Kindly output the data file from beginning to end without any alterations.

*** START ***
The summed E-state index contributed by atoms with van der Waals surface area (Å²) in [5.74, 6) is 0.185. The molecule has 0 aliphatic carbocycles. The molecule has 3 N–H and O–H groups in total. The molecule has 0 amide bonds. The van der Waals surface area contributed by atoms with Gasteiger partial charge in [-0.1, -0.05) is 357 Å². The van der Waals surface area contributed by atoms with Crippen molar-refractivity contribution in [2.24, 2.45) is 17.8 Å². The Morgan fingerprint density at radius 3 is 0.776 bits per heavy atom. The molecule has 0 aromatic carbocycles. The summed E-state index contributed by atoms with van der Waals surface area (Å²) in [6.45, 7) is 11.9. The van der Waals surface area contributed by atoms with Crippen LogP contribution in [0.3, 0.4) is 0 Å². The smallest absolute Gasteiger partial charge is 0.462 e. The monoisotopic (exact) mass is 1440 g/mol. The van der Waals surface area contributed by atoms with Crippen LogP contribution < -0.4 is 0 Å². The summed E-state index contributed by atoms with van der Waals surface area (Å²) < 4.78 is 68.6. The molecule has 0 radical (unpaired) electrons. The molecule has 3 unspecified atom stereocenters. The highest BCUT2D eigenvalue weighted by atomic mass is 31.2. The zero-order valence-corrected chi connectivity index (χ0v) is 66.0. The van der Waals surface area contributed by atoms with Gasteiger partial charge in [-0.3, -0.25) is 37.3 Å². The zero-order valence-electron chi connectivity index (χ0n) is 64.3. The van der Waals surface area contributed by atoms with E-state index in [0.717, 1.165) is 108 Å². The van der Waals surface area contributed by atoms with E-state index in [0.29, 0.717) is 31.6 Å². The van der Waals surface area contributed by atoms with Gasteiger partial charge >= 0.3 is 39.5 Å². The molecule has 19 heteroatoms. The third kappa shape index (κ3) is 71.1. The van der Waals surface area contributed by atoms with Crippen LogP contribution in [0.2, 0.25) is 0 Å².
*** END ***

The summed E-state index contributed by atoms with van der Waals surface area (Å²) in [5.74, 6) is 0.185. The molecule has 0 aliphatic carbocycles. The molecule has 3 N–H and O–H groups in total. The molecule has 0 amide bonds. The van der Waals surface area contributed by atoms with Gasteiger partial charge in [-0.1, -0.05) is 357 Å². The van der Waals surface area contributed by atoms with Crippen molar-refractivity contribution in [2.24, 2.45) is 17.8 Å². The Morgan fingerprint density at radius 3 is 0.776 bits per heavy atom. The molecule has 0 aromatic carbocycles. The summed E-state index contributed by atoms with van der Waals surface area (Å²) in [6.45, 7) is 11.9. The van der Waals surface area contributed by atoms with Crippen LogP contribution in [0.3, 0.4) is 0 Å². The smallest absolute Gasteiger partial charge is 0.462 e. The monoisotopic (exact) mass is 1440 g/mol. The van der Waals surface area contributed by atoms with Crippen LogP contribution < -0.4 is 0 Å². The summed E-state index contributed by atoms with van der Waals surface area (Å²) < 4.78 is 68.6. The molecule has 0 radical (unpaired) electrons. The molecule has 3 unspecified atom stereocenters. The highest BCUT2D eigenvalue weighted by atomic mass is 31.2. The zero-order valence-corrected chi connectivity index (χ0v) is 66.0. The van der Waals surface area contributed by atoms with Gasteiger partial charge in [-0.3, -0.25) is 37.3 Å². The zero-order valence-electron chi connectivity index (χ0n) is 64.3. The van der Waals surface area contributed by atoms with E-state index in [0.717, 1.165) is 108 Å². The van der Waals surface area contributed by atoms with E-state index in [0.29, 0.717) is 31.6 Å². The van der Waals surface area contributed by atoms with Gasteiger partial charge >= 0.3 is 39.5 Å². The molecule has 19 heteroatoms. The third kappa shape index (κ3) is 71.1. The van der Waals surface area contributed by atoms with Crippen LogP contribution in [0.2, 0.25) is 0 Å².